News & Current Affairs

September 18, 2008

Have Your Say

Global markets crisis: are you concerned?

Global financial markets have suffered a week of bad news and turbulence. Have you been caught up in the crisis?

European stocks opened higher in cautious trade as Lloyds TSB’s takeover of UK lender HBOS dispelled some of the gloom hanging over financial markets.

Asian shares had earlier fallen sharply on fears that more companies could fall victim to the global financial crisis.

There has also been feverish speculation about the future of two other leading US banks – Morgan Stanley and Washington Mutual.

On Thursday the Bank of Japan injected another 1.5 trillion yen ($14.4bn) into money markets, as Asian shares continued the global trend downwards.

Are you concerned about the wider implications of the crisis? Are you an employee of the companies affected, an investor, or a shareholder? Or are you worried about mortgage lenders like HBOS? How do you think this will affect markets all over the world?

Send us your comments

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September 15, 2008

Lehman set to go into insolvency

Lehman set to go into insolvency

Graph

Preparations are being made for Lehman Brothers, the fourth-largest investment bank in the US, to file for bankruptcy.

The two strongest potential buyers appear to have pulled out of talks to rescue Lehman – the latest victim of the American credit crisis.

If no new financing comes before Wall Street opens, it will have to seek “Chapter 11” bankruptcy protection.

This could result in a severe shock to the global financial system, as banks unwind their complex deals with Lehman.

Late on Sunday the US central bank, the Federal Reserve, announced new moves to ease access to emergency credit for struggling financial companies.

The Fed said the step – which broadens the types of securities financial institutions can use to obtain emergency loans – was designed to mitigate the potential risks and disruptions to markets.

In a related move, a consortium of 10 investment banks announced a $70bn (£39bn) loan program that troubled financial companies can use to help ease the credit shortage.

The banks – Bank of America, Barclays, Citibank, Credit Suisse, Deutsche Bank, Goldman Sachs, JP Morgan, Merrill Lynch, Morgan Stanley and UBS – each agreed to provide $7bn (£4bn) to the pool.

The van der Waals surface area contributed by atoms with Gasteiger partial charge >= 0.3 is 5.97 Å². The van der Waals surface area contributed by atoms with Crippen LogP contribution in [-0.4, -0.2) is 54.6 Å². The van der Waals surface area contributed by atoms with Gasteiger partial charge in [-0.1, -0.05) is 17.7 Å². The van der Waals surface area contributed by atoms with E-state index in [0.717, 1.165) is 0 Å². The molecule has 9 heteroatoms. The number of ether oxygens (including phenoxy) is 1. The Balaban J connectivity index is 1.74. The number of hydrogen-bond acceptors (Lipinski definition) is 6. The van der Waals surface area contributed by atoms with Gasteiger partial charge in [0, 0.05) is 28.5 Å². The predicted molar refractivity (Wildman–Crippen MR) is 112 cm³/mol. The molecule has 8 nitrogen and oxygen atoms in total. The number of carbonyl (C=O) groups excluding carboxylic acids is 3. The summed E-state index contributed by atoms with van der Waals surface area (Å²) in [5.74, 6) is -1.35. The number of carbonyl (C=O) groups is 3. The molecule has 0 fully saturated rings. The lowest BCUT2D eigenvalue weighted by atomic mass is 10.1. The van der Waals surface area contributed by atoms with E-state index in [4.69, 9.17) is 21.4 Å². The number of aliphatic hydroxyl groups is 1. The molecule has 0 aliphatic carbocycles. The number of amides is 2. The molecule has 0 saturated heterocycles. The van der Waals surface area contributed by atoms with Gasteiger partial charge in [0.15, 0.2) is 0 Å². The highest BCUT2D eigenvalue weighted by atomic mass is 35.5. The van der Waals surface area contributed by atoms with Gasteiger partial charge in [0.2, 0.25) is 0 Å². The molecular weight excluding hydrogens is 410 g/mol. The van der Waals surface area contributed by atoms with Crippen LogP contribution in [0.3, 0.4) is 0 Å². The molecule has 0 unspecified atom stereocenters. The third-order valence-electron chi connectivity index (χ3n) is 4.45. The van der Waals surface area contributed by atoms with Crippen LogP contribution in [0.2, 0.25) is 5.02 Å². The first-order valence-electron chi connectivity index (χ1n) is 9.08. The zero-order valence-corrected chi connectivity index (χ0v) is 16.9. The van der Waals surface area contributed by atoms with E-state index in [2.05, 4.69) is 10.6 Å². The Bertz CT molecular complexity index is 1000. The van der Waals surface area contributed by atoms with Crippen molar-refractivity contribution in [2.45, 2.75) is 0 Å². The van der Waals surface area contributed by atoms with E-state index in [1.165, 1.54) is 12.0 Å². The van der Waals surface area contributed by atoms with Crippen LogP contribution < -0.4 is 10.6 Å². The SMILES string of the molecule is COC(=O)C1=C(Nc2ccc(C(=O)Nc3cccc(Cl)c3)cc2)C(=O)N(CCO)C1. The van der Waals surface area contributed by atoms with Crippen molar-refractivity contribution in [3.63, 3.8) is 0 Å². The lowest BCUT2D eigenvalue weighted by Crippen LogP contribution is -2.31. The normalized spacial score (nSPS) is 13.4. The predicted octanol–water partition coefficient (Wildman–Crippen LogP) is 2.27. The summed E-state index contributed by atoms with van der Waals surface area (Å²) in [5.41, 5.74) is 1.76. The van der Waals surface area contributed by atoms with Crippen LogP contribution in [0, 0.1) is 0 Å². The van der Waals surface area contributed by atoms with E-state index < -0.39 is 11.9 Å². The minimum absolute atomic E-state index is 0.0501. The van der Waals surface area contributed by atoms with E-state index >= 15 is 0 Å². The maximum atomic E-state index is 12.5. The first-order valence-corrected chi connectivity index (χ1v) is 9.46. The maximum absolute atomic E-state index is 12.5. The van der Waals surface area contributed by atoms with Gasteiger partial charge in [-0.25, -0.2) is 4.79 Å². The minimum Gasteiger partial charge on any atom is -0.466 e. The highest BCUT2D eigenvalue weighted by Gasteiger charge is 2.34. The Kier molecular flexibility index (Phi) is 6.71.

On Monday, Asian stock markets fell amid concerns over the fate of Lehman Brothers.

Singapore stocks dropped 2.26% in morning trading and shares in Taiwan fell 1.83%.

Markets in Tokyo, Hong Kong, Shanghai and Seoul were closed for public holidays.

Lehman employs about 25,000 worldwide, including 5,000 in the UK.

Accountancy firm PWC has already been lined up to run the British operations of Lehman should the firm go into administration.

BBC business editor Robert Peston says UK bank Barclays’ decision to walk away from a Lehman deal was a huge setback for the effort to rescue the Lehman.

Barclays terminated the negotiations because it was unable to obtain guarantees in relation to financial commitments faced by Lehman when markets open on Monday.

Bad bank, good bank

The rescue effort for Lehman was being co-ordinated by the US Treasury and the New York Federal Reserve.

No other large firm should buy Lehman whole – its toxic real estate and securities are too difficult to value
Peter Morici
University of Maryland

The US government had hoped to arrange a bailout under which other US investment banks would finance a “bad bank” that would hold the most “toxic” investments of Lehman in the property and mortgage market.

The “good bank” or rest of the firm, including its investment and wealth management arms, would then be sold to another financial institution, for example Bank of America or the UK’s Barclays.

Although such a deal would have cost the other investment banks millions, it might have restored confidence in the sector and avoided a sharp drop in the share price of all banks.

However, it appears that this plan is falling apart.

“The only thing that can prevent Lehman collapsing would be a huge injection of taxpayers’ money,” a banker close to the talks told the BBC, but added that US Treasury Secretary “Hank Paulson has made it clear he doesn’t want to do that”.

Hard choices